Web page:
Wisconsin Elbow Doctor Treats Lateral Epicondylitis
Tennis elbow repair is a surgical procedure to treat torn or degenerated tendon of the lateral elbow called the common extensor tendon origin. This surgical procedure is also done on the tendon of the medial elbow called the common flexor tendon origin. Dr. Gertel has perfected surgical techniques that have a very high success rate for severe, chronic, or recurring tendonitis, including tennis elbow (lateral epicondylitis) and golfer’s elbow (medial epicondylitis).
Healing of tissues in the body depends on a good blood supply to the injured area. Wherever tendons attach to bone, there is a relatively poor blood supply. Therefore, when a tendon gets injured or degenerates from normal wear and tear and/or overload or overuse injuries (repetitive stress injuries), it has a limited ability to heal itself. That is why we see a lot of painful conditions at the origin or insertion of tendons. This commonly occurs in the shoulder, elbow, knee, ankle, and foot. A detailed history, clinical examination, x-rays, and MRI scan of the elbow are used to make an accurate diagnosis.
Tendonitis Pain Will Only Get Worse When Untreated
Cortisone injections are commonly used to treat pain from tendonitis or tendon degeneration (tendinosis). Cortisone treats the symptom (pain), but it does not fix the underlying problem. Cortisone is a steroid that shuts off the body’s inflammatory response, but it does nothing to stimulate healing of tissue. If you receive multiple, frequent steroid injections, then there is the potential to increase tissue damage.
There are many people with pain in their elbow who are not being treated because they want to avoid surgery or their doctor has told them that surgery doesn’t work. For those people who want to try all non-surgical treatment options, Dr. Gertel also offers an in the office treatment called Platelet-Rich Plasma (PRP) Injection (see www.tendonconnection.com). PRP injection is also frequently used by Dr. Gertel as part of his surgical tendon repair.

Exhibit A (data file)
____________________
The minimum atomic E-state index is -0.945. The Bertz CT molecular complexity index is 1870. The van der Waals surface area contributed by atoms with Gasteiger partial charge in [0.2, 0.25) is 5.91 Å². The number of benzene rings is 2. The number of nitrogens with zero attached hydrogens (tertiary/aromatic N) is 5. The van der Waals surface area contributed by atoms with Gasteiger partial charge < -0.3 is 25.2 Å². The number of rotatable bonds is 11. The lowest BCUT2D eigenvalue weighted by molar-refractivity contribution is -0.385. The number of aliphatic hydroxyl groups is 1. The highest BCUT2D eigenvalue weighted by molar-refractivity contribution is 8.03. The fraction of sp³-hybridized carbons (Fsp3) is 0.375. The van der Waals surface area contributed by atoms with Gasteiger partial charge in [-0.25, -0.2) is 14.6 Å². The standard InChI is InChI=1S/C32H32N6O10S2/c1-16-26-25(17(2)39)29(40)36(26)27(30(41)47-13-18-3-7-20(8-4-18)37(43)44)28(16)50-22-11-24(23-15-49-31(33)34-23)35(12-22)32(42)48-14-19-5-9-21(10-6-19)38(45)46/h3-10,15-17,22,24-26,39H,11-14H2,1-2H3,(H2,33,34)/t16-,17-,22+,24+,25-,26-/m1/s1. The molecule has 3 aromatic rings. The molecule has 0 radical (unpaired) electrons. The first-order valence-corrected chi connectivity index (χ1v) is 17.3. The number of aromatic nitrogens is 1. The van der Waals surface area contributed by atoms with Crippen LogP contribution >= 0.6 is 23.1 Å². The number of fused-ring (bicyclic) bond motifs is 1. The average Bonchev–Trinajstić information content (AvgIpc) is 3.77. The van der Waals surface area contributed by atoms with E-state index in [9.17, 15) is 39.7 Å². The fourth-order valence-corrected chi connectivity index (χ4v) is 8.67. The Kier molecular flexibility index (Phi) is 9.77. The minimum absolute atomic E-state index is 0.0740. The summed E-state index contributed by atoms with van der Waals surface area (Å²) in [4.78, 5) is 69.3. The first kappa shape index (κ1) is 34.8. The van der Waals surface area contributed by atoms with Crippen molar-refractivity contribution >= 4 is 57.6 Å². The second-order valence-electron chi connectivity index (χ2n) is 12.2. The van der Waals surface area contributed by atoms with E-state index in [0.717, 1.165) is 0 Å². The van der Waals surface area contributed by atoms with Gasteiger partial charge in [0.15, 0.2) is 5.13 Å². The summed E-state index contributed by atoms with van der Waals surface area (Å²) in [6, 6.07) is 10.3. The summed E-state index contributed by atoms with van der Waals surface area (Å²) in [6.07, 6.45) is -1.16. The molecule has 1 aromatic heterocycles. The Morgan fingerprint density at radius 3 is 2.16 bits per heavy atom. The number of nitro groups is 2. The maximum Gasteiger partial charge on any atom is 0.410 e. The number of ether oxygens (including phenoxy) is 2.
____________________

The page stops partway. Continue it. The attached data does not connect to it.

Milwaukee's Work Injury Doctor Minimizes Risks of Surgery
A mini-open repair is done (repair performed with direct visualization through a smaller incision). The incision is usually 3cm or less. The torn degenerated portion of tendon is removed and repaired with sutures using small surgical instruments. Then PRP injection is performed. Your arm will be placed in a splint and sling after surgery is completed. Surgery is done under general anesthesia and as an outpatient procedure (you are able to go home the same day).
There are always risks and benefits of surgery, and there are never any 100% guarantees regarding the outcome of surgery. Dr. Gertel’s goal is to minimize the risks and help guide you to the best path of recovery. A hinged elbow brace will be used for approximately 4-6 weeks after surgery as you regain elbow range of motion. Then physical therapy will begin at approximately 6 weeks after surgery. Recovery time after surgery may take up to 4-6 months depending on the physical demands of your job.